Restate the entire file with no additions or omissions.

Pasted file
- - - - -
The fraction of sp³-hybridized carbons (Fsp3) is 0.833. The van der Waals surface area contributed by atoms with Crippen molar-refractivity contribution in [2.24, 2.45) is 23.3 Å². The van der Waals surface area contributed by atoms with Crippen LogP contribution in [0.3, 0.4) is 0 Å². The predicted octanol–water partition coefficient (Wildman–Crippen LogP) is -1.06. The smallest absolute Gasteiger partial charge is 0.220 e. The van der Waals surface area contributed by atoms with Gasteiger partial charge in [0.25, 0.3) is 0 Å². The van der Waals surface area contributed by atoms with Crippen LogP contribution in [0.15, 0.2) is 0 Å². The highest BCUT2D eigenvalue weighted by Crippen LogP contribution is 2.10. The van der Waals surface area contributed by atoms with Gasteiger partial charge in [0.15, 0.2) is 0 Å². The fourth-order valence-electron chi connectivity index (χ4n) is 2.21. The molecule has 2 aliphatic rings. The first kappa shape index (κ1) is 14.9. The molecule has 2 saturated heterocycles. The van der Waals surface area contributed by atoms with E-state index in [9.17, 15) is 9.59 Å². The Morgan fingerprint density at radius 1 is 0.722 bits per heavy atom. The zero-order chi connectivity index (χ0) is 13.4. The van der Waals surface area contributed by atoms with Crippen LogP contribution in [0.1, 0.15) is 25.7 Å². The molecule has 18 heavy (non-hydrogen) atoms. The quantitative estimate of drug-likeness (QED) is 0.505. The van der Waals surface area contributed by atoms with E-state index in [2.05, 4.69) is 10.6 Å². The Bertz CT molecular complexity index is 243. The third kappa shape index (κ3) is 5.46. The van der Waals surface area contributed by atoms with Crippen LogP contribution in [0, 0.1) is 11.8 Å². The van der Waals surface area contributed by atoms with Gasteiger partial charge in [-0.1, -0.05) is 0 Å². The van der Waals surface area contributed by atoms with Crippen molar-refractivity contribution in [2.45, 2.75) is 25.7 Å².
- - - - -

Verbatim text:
The fraction of sp³-hybridized carbons (Fsp3) is 0.833. The van der Waals surface area contributed by atoms with Crippen molar-refractivity contribution in [2.24, 2.45) is 23.3 Å². The van der Waals surface area contributed by atoms with Crippen LogP contribution in [0.3, 0.4) is 0 Å². The predicted octanol–water partition coefficient (Wildman–Crippen LogP) is -1.06. The smallest absolute Gasteiger partial charge is 0.220 e. The van der Waals surface area contributed by atoms with Gasteiger partial charge in [0.25, 0.3) is 0 Å². The van der Waals surface area contributed by atoms with Crippen LogP contribution in [0.15, 0.2) is 0 Å². The highest BCUT2D eigenvalue weighted by Crippen LogP contribution is 2.10. The van der Waals surface area contributed by atoms with Gasteiger partial charge in [0.15, 0.2) is 0 Å². The fourth-order valence-electron chi connectivity index (χ4n) is 2.21. The molecule has 2 aliphatic rings. The first kappa shape index (κ1) is 14.9. The molecule has 2 saturated heterocycles. The van der Waals surface area contributed by atoms with E-state index in [9.17, 15) is 9.59 Å². The Morgan fingerprint density at radius 1 is 0.722 bits per heavy atom. The zero-order chi connectivity index (χ0) is 13.4. The van der Waals surface area contributed by atoms with Crippen LogP contribution in [0.1, 0.15) is 25.7 Å². The molecule has 18 heavy (non-hydrogen) atoms. The quantitative estimate of drug-likeness (QED) is 0.505. The van der Waals surface area contributed by atoms with E-state index in [2.05, 4.69) is 10.6 Å². The Bertz CT molecular complexity index is 243. The third kappa shape index (κ3) is 5.46. The van der Waals surface area contributed by atoms with Crippen LogP contribution in [0, 0.1) is 11.8 Å². The van der Waals surface area contributed by atoms with Gasteiger partial charge in [-0.1, -0.05) is 0 Å². The van der Waals surface area contributed by atoms with Crippen molar-refractivity contribution in [2.45, 2.75) is 25.7 Å².